The reason: Proposition 65. It’s a California state law that requires businesses with 10 or more employees to provide reasonable warning about the use of any chemicals the state has decided could cause cancer, birth defects, or other reproductive harm. One of these chemicals is acrylamide, which a rodent study pinned as a possible carcinogen. It’s found in almost everything that’s cooked at a high temperature. And because a particularly litigious law firm recently sued the state for not properly warning residents about acrylamide in coffee, California is now on the verge of requiring all coffee shops and manufacturers to include a warning on the beverage that it may cause cancer.

    The problem, of course, is that coffee doesn’t cause cancer. Acrylamide might cause cancer at very high doses, but the amount that you’ll find in your food is harmless. You’ve actually been unintentionally eating it for your whole life, because it’s in everything from potato chips to roasted asparagus.. .No human studies suggest it’s carcinogenic at any realistic dose.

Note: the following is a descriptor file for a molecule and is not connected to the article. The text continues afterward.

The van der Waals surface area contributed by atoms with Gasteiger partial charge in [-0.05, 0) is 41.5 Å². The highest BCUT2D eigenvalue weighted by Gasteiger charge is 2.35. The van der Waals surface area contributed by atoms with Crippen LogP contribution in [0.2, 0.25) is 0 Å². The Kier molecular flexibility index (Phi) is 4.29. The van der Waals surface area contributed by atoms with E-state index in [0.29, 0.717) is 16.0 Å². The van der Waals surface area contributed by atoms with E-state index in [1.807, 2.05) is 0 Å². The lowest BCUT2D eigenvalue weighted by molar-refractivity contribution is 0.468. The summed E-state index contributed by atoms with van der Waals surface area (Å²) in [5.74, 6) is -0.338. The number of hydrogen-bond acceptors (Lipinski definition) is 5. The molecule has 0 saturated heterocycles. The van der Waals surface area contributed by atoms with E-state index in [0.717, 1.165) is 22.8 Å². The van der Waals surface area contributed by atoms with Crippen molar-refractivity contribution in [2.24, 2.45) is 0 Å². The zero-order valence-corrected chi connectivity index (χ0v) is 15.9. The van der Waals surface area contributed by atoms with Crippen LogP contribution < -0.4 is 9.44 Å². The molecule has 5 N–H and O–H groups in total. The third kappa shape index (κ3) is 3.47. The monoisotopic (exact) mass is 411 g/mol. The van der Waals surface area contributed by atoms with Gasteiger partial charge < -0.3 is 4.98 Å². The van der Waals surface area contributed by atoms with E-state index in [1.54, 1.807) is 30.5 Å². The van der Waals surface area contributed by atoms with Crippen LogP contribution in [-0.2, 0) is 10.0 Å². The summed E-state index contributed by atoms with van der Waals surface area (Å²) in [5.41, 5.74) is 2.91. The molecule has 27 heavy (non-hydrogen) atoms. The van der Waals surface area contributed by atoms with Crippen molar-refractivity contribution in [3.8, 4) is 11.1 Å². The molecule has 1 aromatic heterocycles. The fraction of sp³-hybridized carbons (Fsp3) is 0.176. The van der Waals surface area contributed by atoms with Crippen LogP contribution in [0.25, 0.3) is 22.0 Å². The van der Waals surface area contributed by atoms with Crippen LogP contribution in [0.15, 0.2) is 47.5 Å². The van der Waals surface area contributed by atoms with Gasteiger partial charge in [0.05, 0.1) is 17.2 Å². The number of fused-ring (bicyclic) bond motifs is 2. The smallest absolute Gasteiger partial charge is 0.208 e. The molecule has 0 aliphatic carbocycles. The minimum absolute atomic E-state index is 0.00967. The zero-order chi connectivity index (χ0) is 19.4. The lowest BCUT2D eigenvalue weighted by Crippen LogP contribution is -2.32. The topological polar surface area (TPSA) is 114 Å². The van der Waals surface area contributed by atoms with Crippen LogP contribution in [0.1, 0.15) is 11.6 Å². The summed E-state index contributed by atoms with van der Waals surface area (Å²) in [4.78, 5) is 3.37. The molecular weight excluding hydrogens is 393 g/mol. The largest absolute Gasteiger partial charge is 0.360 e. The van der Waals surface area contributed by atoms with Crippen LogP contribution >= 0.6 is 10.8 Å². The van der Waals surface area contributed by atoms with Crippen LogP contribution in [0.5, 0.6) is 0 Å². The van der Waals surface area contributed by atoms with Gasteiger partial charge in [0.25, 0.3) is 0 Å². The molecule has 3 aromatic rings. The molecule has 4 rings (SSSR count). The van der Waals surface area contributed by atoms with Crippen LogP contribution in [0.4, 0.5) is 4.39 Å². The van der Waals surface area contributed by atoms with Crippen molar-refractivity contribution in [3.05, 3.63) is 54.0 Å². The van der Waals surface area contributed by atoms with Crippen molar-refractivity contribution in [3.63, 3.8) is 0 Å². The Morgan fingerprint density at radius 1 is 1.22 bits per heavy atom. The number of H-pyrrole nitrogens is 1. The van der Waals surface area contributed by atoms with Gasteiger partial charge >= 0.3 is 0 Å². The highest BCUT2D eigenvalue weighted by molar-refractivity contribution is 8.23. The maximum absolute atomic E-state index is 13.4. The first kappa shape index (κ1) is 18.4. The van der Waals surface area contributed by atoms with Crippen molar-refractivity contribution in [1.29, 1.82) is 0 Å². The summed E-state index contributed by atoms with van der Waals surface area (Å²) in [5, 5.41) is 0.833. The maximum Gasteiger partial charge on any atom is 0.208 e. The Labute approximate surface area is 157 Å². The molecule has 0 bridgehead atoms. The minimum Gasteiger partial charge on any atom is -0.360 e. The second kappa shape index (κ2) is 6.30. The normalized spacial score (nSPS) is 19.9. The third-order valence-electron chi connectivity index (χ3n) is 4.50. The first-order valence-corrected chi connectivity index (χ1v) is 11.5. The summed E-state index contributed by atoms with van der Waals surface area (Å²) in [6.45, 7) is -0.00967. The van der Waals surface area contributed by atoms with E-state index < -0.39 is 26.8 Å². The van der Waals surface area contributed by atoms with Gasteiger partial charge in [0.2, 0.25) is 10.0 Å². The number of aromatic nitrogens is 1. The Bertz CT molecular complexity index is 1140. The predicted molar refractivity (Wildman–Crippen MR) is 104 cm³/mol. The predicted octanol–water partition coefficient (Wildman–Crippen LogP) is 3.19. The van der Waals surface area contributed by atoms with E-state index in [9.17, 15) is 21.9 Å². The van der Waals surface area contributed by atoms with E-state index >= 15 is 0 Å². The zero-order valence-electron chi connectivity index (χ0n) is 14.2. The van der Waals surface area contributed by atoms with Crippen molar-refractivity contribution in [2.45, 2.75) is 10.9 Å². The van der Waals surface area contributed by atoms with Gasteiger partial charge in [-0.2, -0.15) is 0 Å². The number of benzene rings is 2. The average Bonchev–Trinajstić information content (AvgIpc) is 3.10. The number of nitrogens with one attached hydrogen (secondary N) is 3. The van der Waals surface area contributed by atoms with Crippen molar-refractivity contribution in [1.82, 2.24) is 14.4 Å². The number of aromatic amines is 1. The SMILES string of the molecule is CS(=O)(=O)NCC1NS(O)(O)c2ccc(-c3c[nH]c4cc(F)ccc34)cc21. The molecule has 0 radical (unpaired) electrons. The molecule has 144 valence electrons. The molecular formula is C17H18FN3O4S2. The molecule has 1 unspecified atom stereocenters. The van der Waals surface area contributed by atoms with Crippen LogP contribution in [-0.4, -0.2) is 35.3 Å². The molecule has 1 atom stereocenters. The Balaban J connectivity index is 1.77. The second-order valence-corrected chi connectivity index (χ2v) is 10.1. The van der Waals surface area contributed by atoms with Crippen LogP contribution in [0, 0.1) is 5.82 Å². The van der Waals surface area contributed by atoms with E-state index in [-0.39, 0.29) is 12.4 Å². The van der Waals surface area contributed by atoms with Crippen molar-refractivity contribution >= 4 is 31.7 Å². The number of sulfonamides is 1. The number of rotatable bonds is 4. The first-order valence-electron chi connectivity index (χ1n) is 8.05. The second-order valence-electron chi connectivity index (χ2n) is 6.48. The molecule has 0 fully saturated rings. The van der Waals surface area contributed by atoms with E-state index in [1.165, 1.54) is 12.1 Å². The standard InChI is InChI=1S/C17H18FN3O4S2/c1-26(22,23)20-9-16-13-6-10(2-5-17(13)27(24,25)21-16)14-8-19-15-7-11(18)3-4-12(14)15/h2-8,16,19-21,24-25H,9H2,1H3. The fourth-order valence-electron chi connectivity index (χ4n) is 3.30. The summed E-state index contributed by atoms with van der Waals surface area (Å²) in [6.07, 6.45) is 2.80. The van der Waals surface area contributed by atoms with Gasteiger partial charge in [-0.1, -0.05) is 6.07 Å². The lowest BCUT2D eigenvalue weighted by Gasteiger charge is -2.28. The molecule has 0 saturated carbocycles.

But coffee is only the beginning.

    By California’s logic, all sorts of things should have warning labels. We wanted to make a joking list of ridiculous items that would need a cautionary sign according to Prop 65—but then we did our research. Turns out the state of California already slaps a warning on just about everything. Here’s just a small sample of things that could kill you out west:

    Tiffany lamps, amusement parks, boats, tuna, etc., etc.

  5. Curious George says:

    “In 2013, CARB contracted SwRI to investigate potential approaches for achieving an ultra-low NOx target in three stages.” So this is a result of seven years of spending taxpayer’s money?

    Silica is known to the State of California to cause cancer – but no warnings yet on beaches.A dereliction of duty?

  6. Bob Greene says:

    Why are they publishing something that isn’t exactly novel? SCR for NOx reduction has been around for quite some time. Unless it is a large, stationary combustion source the ammonia source is usually urea (Ad Blue, etc) and not ammonia. Their only claim here is that they have diddled with the engine and controls to reduce NOx emissions. Whoopee. Not much new here.

    How they claim to reduce CO2 from combustion of of hydrocarbons is not exactly clear. After treatment by absorption? Generally speaking, the more tail pipe treatment the higher the back pressure and the less efficiently the engine runs.